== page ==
Midway through an important meeting before the launch of a big campaign, Allstate Senior VP-Marketing Lisa Cochrane turned to the dozen or so people in the room and asked, "Does everybody here besides me know 'Safety Dance'?"
Her creative agency, Leo Burnett, had just shown her an ad featuring the hit song from the '80s. But it was foreign to Ms. Cochrane, and she wondered if viewers would be just as lost. A collection of media-buying and creative professionals from Allstate, Leo Burnett and media agency Starcom sat around a conference table littered with boxed lunches, coffee cups and soda cans. After a brief silence, her colleagues began to tease her. Of course they knew "Safety Dance." Who doesn't?
"It has 8 million views, by the way," said Charley Wickman, Leo Burnett's executive creative director, pulling up the video on YouTube.
Ms. Cochrane had her answer. The meeting moved on, with more banter, straight talk and enough laughs to liven up a tedious review of the final details of ads set to launch in days for a new claims offering.
When you've worked together for 54 years, as Burnett and Allstate have, this is how things go. There are no pretenses and no political speak. Most of all, no one thinks a misstep here or there will lead to a divorce -- a common fear in adland, where client-agency relationships are measured in months rather than years.
So how have they done it, and what lessons does their partnership hold for others? To get some insights, Ad Age sat in on a late-December meeting and interviewed key members of the Burnett-Allstate team. Here is what we found:
The Burnett-Allstate people get along, maybe because they spend so much time together. Team members meet every Thursday, usually in a conference room at the insurer's massive headquarters in suburban Chicago. Burnett, which is based downtown, has its own room on the site.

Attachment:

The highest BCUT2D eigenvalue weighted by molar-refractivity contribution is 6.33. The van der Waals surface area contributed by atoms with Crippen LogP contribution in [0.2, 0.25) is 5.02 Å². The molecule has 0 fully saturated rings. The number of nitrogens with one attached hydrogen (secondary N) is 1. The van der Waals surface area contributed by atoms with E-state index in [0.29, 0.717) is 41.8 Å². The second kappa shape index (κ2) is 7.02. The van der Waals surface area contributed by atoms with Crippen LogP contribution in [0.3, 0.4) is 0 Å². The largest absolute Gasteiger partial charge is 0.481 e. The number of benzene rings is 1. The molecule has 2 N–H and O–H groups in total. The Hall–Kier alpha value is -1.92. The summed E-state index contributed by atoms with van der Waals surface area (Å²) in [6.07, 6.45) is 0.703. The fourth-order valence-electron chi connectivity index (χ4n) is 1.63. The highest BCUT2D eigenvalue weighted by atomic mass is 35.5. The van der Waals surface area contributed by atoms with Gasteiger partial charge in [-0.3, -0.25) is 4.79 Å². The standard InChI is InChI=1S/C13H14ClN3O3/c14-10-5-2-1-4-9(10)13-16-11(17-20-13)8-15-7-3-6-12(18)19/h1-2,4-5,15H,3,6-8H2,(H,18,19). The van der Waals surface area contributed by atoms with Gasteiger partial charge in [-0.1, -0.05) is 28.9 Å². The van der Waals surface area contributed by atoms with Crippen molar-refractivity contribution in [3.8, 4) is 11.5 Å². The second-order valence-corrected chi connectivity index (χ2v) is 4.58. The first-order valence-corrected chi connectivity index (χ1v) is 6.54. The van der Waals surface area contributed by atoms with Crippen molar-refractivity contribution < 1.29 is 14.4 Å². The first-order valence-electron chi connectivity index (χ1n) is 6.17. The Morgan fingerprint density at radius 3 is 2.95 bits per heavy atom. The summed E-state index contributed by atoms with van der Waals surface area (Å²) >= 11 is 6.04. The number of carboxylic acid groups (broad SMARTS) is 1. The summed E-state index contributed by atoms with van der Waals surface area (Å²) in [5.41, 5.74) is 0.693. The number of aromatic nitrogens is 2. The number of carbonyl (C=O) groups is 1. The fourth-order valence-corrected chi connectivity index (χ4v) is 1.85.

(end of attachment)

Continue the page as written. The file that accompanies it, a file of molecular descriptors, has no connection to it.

Ms. Cochrane sits in a large cubicle, not a separate office, to better facilitate constant interaction. "I would say probably 24 hours a week, I am with Burnett people in some way, shape or form," she said.
The practice became ingrained early in her advertising career, when Ms. Cochrane was at Ogilvy & Mather and assigned to the Sears account. At least twice a week she worked from an office on the 73rd floor of the Sears Tower, even though her agency was a short cab ride away.
"The client wanted me there with them," she said. "It was hard, but it was great for me and it was great for them. And that 's kind of how I believe in working."
There was no question about who was running the meeting last month. Between sips of soup, Ms. Cochrane fired questions as the team went over radio, digital and TV ads for the "claims satisfaction guarantee" program, which promises compensation to customers unhappy with the service they get.